Integrating Tactical Hemorrhage Controls Into Pediatric Trauma Care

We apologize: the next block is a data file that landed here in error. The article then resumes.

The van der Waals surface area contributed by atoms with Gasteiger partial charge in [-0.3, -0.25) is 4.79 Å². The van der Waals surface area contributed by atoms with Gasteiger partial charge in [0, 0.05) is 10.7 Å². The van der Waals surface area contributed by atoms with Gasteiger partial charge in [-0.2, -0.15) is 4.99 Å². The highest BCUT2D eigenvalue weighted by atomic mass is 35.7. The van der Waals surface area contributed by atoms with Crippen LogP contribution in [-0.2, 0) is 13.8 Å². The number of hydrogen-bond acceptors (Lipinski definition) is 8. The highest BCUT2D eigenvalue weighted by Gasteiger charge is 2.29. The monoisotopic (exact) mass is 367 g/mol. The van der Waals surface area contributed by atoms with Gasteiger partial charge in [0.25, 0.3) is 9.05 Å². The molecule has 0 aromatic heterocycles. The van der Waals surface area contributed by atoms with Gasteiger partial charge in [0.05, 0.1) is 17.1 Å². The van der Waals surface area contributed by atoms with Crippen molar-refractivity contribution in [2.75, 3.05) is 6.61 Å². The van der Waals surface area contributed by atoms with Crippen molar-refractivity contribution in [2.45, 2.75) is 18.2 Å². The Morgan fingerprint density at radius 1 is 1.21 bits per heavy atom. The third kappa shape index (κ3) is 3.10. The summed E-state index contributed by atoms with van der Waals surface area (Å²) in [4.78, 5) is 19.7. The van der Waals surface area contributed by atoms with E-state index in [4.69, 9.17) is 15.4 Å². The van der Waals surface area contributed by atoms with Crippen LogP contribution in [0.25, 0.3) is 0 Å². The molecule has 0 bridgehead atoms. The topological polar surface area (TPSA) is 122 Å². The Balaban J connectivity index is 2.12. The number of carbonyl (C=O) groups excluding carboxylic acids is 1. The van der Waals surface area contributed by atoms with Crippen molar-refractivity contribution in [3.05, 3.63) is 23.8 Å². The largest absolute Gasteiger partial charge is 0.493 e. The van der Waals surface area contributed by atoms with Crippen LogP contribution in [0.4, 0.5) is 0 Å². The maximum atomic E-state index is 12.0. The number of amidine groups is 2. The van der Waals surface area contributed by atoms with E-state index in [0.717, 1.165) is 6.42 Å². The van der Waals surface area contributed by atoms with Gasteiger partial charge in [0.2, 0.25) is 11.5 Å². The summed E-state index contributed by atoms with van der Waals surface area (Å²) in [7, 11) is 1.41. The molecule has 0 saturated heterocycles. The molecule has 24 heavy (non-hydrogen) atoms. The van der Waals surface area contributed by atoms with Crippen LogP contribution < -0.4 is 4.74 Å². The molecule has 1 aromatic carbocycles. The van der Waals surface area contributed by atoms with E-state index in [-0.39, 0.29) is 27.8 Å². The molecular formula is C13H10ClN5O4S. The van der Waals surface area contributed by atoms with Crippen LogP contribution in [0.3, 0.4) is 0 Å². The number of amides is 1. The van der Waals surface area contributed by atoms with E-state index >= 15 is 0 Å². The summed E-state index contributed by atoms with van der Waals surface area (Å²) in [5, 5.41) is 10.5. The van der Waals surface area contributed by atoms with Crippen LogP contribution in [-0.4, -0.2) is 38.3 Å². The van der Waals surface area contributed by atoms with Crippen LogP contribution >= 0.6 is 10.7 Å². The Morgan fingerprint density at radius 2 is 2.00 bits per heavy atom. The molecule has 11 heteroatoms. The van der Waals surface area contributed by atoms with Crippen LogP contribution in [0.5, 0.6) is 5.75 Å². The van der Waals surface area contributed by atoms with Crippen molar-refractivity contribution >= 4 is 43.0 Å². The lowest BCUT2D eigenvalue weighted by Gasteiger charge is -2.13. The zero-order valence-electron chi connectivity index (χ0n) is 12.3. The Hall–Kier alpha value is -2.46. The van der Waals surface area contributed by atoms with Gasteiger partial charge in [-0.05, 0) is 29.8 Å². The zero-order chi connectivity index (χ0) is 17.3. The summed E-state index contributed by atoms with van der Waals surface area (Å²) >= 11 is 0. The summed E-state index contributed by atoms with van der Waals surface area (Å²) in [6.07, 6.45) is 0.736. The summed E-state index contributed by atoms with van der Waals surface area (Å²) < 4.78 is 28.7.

Post-9/11 conflicts have led to the development and use of innovative battlefield trauma medical equipment, yet many pediatric emergency/trauma nurses are unfamiliar with these devices. Learning deficits currently exist despite the necessity for all pediatric trauma centers and accepting regional hospitals to be prepared for multiple pediatric traumas requiring immediate hemorrhage control. Gaps in current emergency nursing educational courses lack familiarization of the use of these methods in pediatric patients. Although previous literature has clearly indicated the positive effect of the use of tranexamic acid (TXA), tourniquets, and hemostatic dressings for hemorrhage control in adult patients, few studies have examined their use in pediatric trauma patients. A review of the existing literature explores demonstrated safety and efficacy of TXA, tourniquets, and hemostatic dressing when used in pediatric populations. Recommendations on how to best incorporate and develop training on these methods for pediatric nurses to further improve trauma outcomes include developing institutional standards of use, closing gaps in certifications, and expanding education of tactical hemorrhage controls to non-emergency department personnel.